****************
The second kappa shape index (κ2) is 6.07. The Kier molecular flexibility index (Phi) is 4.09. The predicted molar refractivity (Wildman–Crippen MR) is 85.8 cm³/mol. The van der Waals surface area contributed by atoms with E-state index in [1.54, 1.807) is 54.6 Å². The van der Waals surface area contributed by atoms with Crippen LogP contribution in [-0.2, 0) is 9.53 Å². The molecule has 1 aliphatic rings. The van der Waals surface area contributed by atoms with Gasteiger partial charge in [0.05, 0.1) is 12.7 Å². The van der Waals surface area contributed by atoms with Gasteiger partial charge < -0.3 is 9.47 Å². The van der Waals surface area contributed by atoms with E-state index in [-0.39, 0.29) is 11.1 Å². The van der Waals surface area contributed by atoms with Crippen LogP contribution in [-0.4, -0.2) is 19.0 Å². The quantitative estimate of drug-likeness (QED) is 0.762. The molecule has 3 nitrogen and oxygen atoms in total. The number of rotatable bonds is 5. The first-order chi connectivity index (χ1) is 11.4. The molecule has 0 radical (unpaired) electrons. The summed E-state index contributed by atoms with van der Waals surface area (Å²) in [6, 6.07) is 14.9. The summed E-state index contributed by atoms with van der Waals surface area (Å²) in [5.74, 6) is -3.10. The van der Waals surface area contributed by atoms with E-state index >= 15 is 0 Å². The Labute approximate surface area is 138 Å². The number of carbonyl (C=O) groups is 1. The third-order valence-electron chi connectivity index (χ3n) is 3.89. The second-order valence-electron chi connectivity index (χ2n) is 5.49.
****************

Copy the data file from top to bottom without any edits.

The second kappa shape index (κ2) is 6.07. The Kier molecular flexibility index (Phi) is 4.09. The predicted molar refractivity (Wildman–Crippen MR) is 85.8 cm³/mol. The van der Waals surface area contributed by atoms with E-state index in [1.54, 1.807) is 54.6 Å². The van der Waals surface area contributed by atoms with Crippen LogP contribution in [-0.2, 0) is 9.53 Å². The molecule has 1 aliphatic rings. The van der Waals surface area contributed by atoms with Gasteiger partial charge in [0.05, 0.1) is 12.7 Å². The van der Waals surface area contributed by atoms with Gasteiger partial charge < -0.3 is 9.47 Å². The van der Waals surface area contributed by atoms with E-state index in [-0.39, 0.29) is 11.1 Å². The van der Waals surface area contributed by atoms with Crippen LogP contribution in [-0.4, -0.2) is 19.0 Å². The quantitative estimate of drug-likeness (QED) is 0.762. The molecule has 3 nitrogen and oxygen atoms in total. The number of rotatable bonds is 5. The first-order chi connectivity index (χ1) is 11.4. The molecule has 0 radical (unpaired) electrons. The summed E-state index contributed by atoms with van der Waals surface area (Å²) in [6, 6.07) is 14.9. The summed E-state index contributed by atoms with van der Waals surface area (Å²) in [5.74, 6) is -3.10. The van der Waals surface area contributed by atoms with E-state index >= 15 is 0 Å². The Labute approximate surface area is 138 Å². The number of carbonyl (C=O) groups is 1. The third-order valence-electron chi connectivity index (χ3n) is 3.89. The second-order valence-electron chi connectivity index (χ2n) is 5.49.